ACT Legislative Assembly Hansard


Advanced search

Next page . . Previous page . . . . Speeches . . . . Contents . . . . Sittings . . . . Search

Legislative Assembly for the ACT: 2010 Week 12 Hansard (28 October) . . Page.. 5244..


Debate (on motion by Mrs Dunne) adjourned to the next sitting.

Environment Protection Amendment Bill 2010

Mr Corbell, pursuant to notice, presented the bill, its explanatory statement and a Human Rights Act compatibility statement.

Title read by Clerk.

MR CORBELL (Molonglo—Attorney-General, Minister for the Environment, Climate Change and Water, Minister for Energy and Minister for Police and Emergency Services) (10.37): I move:

That this bill be agreed to in principle.

The Environment Protection Act 1997 is an important piece of legislation, providing the framework for the protection of the environment in the ACT. It regulates activities through a range of tools administered by the Environment Protection Authority. This bill seeks to maintain the safeguards incorporated within this legislation while, where appropriate, removing unnecessary regulatory burdens on industry and business.

One of the tools through which the Environment Protection Authority protects the environment is environmental authorisations. These are a form of licence to conduct an activity which has a significant potential to cause environmental harm. As such, an environmental authorisation sets out strict conditions, parameters and standards under which the activity may be conducted.

There are three classes of environmental authorisations which can be issued: standard, accredited and special environmental authorisations.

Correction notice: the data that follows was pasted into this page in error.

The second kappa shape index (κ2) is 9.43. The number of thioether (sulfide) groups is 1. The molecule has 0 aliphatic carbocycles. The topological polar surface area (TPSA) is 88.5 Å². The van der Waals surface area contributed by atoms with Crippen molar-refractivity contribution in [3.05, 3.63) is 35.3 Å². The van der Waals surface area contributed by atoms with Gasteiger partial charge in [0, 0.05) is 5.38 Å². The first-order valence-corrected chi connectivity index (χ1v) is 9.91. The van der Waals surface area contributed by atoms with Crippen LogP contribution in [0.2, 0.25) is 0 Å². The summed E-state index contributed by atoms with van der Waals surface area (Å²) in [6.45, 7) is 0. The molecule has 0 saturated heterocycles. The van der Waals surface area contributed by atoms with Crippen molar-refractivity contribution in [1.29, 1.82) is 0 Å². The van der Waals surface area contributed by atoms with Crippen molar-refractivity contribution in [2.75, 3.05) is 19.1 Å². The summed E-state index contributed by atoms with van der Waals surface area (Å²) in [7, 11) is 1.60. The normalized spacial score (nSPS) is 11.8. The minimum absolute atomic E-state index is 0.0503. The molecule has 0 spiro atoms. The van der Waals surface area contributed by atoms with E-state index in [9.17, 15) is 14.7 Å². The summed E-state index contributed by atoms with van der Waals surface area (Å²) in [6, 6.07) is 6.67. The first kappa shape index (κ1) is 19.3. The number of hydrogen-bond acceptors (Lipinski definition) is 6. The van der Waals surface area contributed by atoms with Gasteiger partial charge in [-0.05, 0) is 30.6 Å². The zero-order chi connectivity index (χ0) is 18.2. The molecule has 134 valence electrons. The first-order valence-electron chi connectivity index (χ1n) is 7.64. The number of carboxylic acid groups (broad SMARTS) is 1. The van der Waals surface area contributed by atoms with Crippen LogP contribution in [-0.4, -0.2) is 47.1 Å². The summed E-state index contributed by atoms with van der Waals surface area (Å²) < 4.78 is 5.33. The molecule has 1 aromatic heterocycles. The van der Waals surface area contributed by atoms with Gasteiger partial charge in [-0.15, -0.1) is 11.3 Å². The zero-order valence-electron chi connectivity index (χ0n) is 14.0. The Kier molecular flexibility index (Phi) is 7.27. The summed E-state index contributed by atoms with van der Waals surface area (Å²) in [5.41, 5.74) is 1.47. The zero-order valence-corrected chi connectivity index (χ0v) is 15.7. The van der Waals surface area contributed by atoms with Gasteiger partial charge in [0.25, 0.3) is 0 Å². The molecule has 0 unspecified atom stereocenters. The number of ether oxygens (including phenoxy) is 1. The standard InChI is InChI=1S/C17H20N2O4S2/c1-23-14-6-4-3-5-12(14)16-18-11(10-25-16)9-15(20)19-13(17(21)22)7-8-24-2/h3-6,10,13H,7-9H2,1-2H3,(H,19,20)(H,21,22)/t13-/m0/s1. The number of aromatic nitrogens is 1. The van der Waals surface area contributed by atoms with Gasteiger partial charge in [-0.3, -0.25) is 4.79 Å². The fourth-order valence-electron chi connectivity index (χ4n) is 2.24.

The most common is the standard environmental authorisation, which can be issued for an unlimited period or for a specified period of up to three years. An accredited authorisation can be issued to a person who is applying for an environmental improvement initiative as defined by the Environment Protection Act whilst a special authorisation is issued for up to three years for research and development including the trialling of experimental equipment.

It should be noted that since the commencement of the Environment Protection Act 1997, only standard environmental authorisations have been issued. Currently, there are 47 activities contained in schedule 1 of the act which require an environmental authorisation. These activities vary widely in both the nature of the activity and their potential effects on the environment.

For example, the extraction of material from a waterway has the potential to change the flow path of water within a waterway and increase sedimentation. This in turn can affect downstream ecology, change the waterway bed profile and increase erosion of waterway banks. Likewise, the noise generated from an outdoor concert that uses amplifying equipment can obviously affect those people living in the vicinity of the event.


Next page . . Previous page. . . . Speeches . . . . Contents . . . . Sittings . . . . Search


If you have special accessibility requirements in accessing information on this website,
please contact the Assembly on (02) 6205 0439 or send an email toOLA@parliament.act.gov.au
Accessibility | Copyright and Disclaimer Notice | Privacy Policy
© Legislative Assembly for the ACT